Another possible meaning attributed to Eòghan is “of the yew tree” or “born of the yew tree”. The yew tree was an important tree to the ancient Celts, symbolizing immortality (yew trees are long-lived) and rebirth. I’ve also seen it as possibly being derived from Welsh eoghunn meaning “youth”.

In Arthurian legend, Owain is also the name of one of the Knights of the Round Table (also known as Yvain in French). Owen is also a surname deriving from the given name, originally a patrynomic surname.

Origin: uncertain

Meaning: “well born” or “good born”; “of the yew tree” or “born of the yew tree”, or possibly “youth”; perhaps a combination of Esus (a Gaulish god) combined with *genos

Usage: English, Welsh

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Variants:

  • Owain (Welsh)
  • Yvain (French)
  • Ywain (Arthurian legends/romances)
  • Eoghan (Irish, Scottish)
  • Eòghan (Irish)
  • Eógan (Ancient Irish)
  • Euan (Scottish)
  • Ewan (Scottish)
  • Ewen (Scottish)
  • Euan (Scottish)

Female forms:

  • Owena (Welsh)
  • Owenna (Welsh, English)

Celia

Celia is a female given name, the English form of Latin Caelia, the feminine form of Roman family name (or nomen) Caelius which derives from Latin caelum meaning “heaven” of uncertain origin; though it could be derived from a PIE origin.

It was used by William Shakespeare for one of his characters in As You Like It (1623), as well as also being used by English poet Edmund Spenser (1552/53-1599) in his epic poem The Faerie Queen (1590, 1596).

Celia could also be used as a nickname for Cecilia, another name derived from a Roman family name, though in this case it derives from Latin caecus meaning “blind” via PIE *káykos (one-eyed, blind).

Origin: uncertain

Meaning: “heaven”; could also be a nickname for Cecilia “blind”

Usage: English, Spanish

Variants:

  • Caelia (Ancient Roman)
  • Célia (French, Portuguese)
  • Célie (French)
  • Cèlia (Catalan)
  • Ĉiela (Esperanto)
  • Silke (Dutch diminutive of Celia or Cecilia)
  • Selia (English)
  • Seelia (English)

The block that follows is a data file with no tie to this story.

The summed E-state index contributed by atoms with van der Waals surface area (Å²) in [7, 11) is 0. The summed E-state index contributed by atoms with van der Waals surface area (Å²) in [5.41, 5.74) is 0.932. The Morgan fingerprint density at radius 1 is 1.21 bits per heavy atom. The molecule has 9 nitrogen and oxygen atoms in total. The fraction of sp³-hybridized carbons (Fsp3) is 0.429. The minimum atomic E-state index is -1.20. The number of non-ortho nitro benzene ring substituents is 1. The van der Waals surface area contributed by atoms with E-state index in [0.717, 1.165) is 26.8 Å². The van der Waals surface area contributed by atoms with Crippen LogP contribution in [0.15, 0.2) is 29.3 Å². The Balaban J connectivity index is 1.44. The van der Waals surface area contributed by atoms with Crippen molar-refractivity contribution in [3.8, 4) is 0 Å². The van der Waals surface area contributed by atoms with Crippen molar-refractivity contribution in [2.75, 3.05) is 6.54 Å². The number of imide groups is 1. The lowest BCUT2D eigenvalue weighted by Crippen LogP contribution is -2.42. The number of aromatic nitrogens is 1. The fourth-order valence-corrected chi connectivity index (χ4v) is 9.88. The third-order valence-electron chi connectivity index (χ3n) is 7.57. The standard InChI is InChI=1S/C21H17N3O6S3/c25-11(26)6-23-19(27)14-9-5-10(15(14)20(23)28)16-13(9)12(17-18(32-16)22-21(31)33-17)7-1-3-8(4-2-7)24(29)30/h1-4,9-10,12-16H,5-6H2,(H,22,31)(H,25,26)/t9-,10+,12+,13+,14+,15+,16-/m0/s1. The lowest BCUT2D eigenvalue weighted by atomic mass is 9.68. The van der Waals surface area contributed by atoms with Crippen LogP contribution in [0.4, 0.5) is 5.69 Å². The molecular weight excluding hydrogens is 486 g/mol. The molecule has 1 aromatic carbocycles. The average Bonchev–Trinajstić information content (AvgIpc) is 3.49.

Melissa

Melissa is the name of a nymph in Greek mythology who helped nurse the infant Zeus along with Amalthea, when he was hidden from his father Cronus. She fed him honey and was also credited with the art of bee-keeping.

Melissa is also the name of a 3rd century BC Pythagorean philosopher and mathematician although very little is known of her life- actually, nothing at all.

Melissa is also the name of a good sorceress in the Italian epic poem Orlando Furioso and features in the Matter of France (a body of medieval literature and legendary material associated with France, especially involving Charlemagne). 

Melissa is the name of a genus of plants which also includes the lemon balm.

The name means “bee” or “honeybee” via Ancient Greek mélissa μέλισσᾰ (bee; honey) which derives from PIE *mélit (honey) and *leyǵʰ- (to lick).

Origin: Proto-Indo-European

Meaning: “bee, honeybee”

Usage: Ancient Greek, English, French

Nicknames:Mel, Lissa, Lissy, Melly/Melli, Missy

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Variants:

  • Melyssa (English)
  • Melisa (English, Spanish, Bosnian, Turkish)
  • Melitta (Ancient Attic Greek)
  • Melita (Latinized Ancient Greek)
  • Melite (Ancient Greek)
  • Melisa (Turkish)
  • Melis (Turkish)
  • Melika (Hawaiian)
  • Mélissa (French)
  • Melissza (Hungarian)

Male forms:

  • Melissos (Ancient Greek)
  • Melissus (Ancient Greek)
  • Melisseus (Ancient Greek)

Zara

Zara is a Bulgarian diminutive of Zaharina, the Bulgarian and Macedonian feminine form of Zechariah, a Hebrew masculine name meaning “Yahweh remembers” or “Yahweh has remembered”.

Zara could also be a variant spelling of Sara meaning “lady, princess, noblewoman,” which ultimately derives from Proto-Semitic *ś-r-r (to rule), which seems to be a cognate of Akkadian šarru (king).

Zara is also the English form of Zaïre, a name created by French writer and philosopher Voltaire for his play Zaïre. He may have based it on the Arabic name Zahra زَهْرَة (flower, blossom) or from zahara زَهَرَ (to shine, to be radiant, to give light)

Origin: Hebrew, Proto-Semitic, Arabic

Meaning: a diminutive of Zaharina “Yahweh remembers” or “Yahweh has remembered”; a variant spelling of Sarah “lady, princess, noblewoman”; could also have been based on French Zaïre, itself based on Arabic Zahra “flower, blossom” or “shining, brilliant, light”

Usage: English, Bulgarian

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Variants:

  • Sarah (English, Hebrew, Arabic, French, German)